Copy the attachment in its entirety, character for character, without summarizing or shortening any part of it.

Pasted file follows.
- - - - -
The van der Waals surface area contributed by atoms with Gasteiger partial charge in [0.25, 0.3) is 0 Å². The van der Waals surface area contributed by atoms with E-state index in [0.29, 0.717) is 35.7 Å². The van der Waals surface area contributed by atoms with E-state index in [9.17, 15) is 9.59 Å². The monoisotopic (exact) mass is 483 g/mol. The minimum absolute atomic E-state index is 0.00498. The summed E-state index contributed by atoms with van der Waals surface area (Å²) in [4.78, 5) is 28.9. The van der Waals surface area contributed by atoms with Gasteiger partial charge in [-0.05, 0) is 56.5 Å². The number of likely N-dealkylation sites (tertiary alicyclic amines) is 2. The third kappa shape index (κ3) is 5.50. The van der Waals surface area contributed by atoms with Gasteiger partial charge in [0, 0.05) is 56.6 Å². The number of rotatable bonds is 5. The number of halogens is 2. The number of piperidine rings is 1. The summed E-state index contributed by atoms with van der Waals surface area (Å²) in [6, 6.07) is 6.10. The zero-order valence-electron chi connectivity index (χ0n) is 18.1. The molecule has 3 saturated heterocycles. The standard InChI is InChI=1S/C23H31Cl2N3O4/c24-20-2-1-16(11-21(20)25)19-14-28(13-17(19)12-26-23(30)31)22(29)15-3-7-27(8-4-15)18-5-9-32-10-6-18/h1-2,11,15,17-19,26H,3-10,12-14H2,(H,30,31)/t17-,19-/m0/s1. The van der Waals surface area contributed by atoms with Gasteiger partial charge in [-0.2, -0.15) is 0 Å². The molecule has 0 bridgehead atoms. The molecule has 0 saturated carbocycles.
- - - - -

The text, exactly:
The van der Waals surface area contributed by atoms with Gasteiger partial charge in [0.25, 0.3) is 0 Å². The van der Waals surface area contributed by atoms with E-state index in [0.29, 0.717) is 35.7 Å². The van der Waals surface area contributed by atoms with E-state index in [9.17, 15) is 9.59 Å². The monoisotopic (exact) mass is 483 g/mol. The minimum absolute atomic E-state index is 0.00498. The summed E-state index contributed by atoms with van der Waals surface area (Å²) in [4.78, 5) is 28.9. The van der Waals surface area contributed by atoms with Gasteiger partial charge in [-0.05, 0) is 56.5 Å². The number of likely N-dealkylation sites (tertiary alicyclic amines) is 2. The third kappa shape index (κ3) is 5.50. The van der Waals surface area contributed by atoms with Gasteiger partial charge in [0, 0.05) is 56.6 Å². The number of rotatable bonds is 5. The number of halogens is 2. The number of piperidine rings is 1. The summed E-state index contributed by atoms with van der Waals surface area (Å²) in [6, 6.07) is 6.10. The zero-order valence-electron chi connectivity index (χ0n) is 18.1. The molecule has 3 saturated heterocycles. The standard InChI is InChI=1S/C23H31Cl2N3O4/c24-20-2-1-16(11-21(20)25)19-14-28(13-17(19)12-26-23(30)31)22(29)15-3-7-27(8-4-15)18-5-9-32-10-6-18/h1-2,11,15,17-19,26H,3-10,12-14H2,(H,30,31)/t17-,19-/m0/s1. The van der Waals surface area contributed by atoms with Gasteiger partial charge in [-0.2, -0.15) is 0 Å². The molecule has 0 bridgehead atoms. The molecule has 0 saturated carbocycles.